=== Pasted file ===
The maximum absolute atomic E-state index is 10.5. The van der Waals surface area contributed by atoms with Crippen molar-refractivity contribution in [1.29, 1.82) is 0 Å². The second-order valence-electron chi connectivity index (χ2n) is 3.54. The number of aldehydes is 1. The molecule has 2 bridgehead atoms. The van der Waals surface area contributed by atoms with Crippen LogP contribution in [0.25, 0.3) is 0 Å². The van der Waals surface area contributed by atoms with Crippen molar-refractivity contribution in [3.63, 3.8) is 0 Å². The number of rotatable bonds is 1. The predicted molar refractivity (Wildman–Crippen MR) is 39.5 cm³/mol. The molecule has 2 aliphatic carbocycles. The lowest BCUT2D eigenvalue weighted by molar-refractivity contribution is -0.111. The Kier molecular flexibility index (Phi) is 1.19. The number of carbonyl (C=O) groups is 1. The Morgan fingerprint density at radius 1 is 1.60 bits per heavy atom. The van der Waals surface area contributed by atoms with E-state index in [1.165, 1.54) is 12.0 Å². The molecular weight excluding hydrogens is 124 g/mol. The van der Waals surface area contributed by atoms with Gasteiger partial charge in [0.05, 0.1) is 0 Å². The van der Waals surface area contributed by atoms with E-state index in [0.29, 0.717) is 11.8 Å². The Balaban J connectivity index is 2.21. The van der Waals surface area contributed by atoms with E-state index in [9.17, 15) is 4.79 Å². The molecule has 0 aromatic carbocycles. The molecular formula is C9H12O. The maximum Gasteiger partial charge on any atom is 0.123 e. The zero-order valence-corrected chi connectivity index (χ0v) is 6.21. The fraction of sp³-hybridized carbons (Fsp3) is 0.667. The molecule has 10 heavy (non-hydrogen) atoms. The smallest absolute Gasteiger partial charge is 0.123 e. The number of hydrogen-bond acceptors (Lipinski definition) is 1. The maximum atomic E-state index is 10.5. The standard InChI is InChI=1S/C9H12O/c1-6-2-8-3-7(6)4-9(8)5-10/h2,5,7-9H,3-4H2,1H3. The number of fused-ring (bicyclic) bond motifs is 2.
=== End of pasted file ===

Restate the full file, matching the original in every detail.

The maximum absolute atomic E-state index is 10.5. The van der Waals surface area contributed by atoms with Crippen molar-refractivity contribution in [1.29, 1.82) is 0 Å². The second-order valence-electron chi connectivity index (χ2n) is 3.54. The number of aldehydes is 1. The molecule has 2 bridgehead atoms. The van der Waals surface area contributed by atoms with Crippen LogP contribution in [0.25, 0.3) is 0 Å². The van der Waals surface area contributed by atoms with Crippen molar-refractivity contribution in [3.63, 3.8) is 0 Å². The number of rotatable bonds is 1. The predicted molar refractivity (Wildman–Crippen MR) is 39.5 cm³/mol. The molecule has 2 aliphatic carbocycles. The lowest BCUT2D eigenvalue weighted by molar-refractivity contribution is -0.111. The Kier molecular flexibility index (Phi) is 1.19. The number of carbonyl (C=O) groups is 1. The Morgan fingerprint density at radius 1 is 1.60 bits per heavy atom. The van der Waals surface area contributed by atoms with E-state index in [1.165, 1.54) is 12.0 Å². The molecular weight excluding hydrogens is 124 g/mol. The van der Waals surface area contributed by atoms with Gasteiger partial charge in [0.05, 0.1) is 0 Å². The van der Waals surface area contributed by atoms with E-state index in [0.29, 0.717) is 11.8 Å². The Balaban J connectivity index is 2.21. The van der Waals surface area contributed by atoms with E-state index in [9.17, 15) is 4.79 Å². The molecule has 0 aromatic carbocycles. The molecular formula is C9H12O. The maximum Gasteiger partial charge on any atom is 0.123 e. The zero-order valence-corrected chi connectivity index (χ0v) is 6.21. The fraction of sp³-hybridized carbons (Fsp3) is 0.667. The molecule has 10 heavy (non-hydrogen) atoms. The smallest absolute Gasteiger partial charge is 0.123 e. The number of hydrogen-bond acceptors (Lipinski definition) is 1. The maximum atomic E-state index is 10.5. The standard InChI is InChI=1S/C9H12O/c1-6-2-8-3-7(6)4-9(8)5-10/h2,5,7-9H,3-4H2,1H3. The number of fused-ring (bicyclic) bond motifs is 2.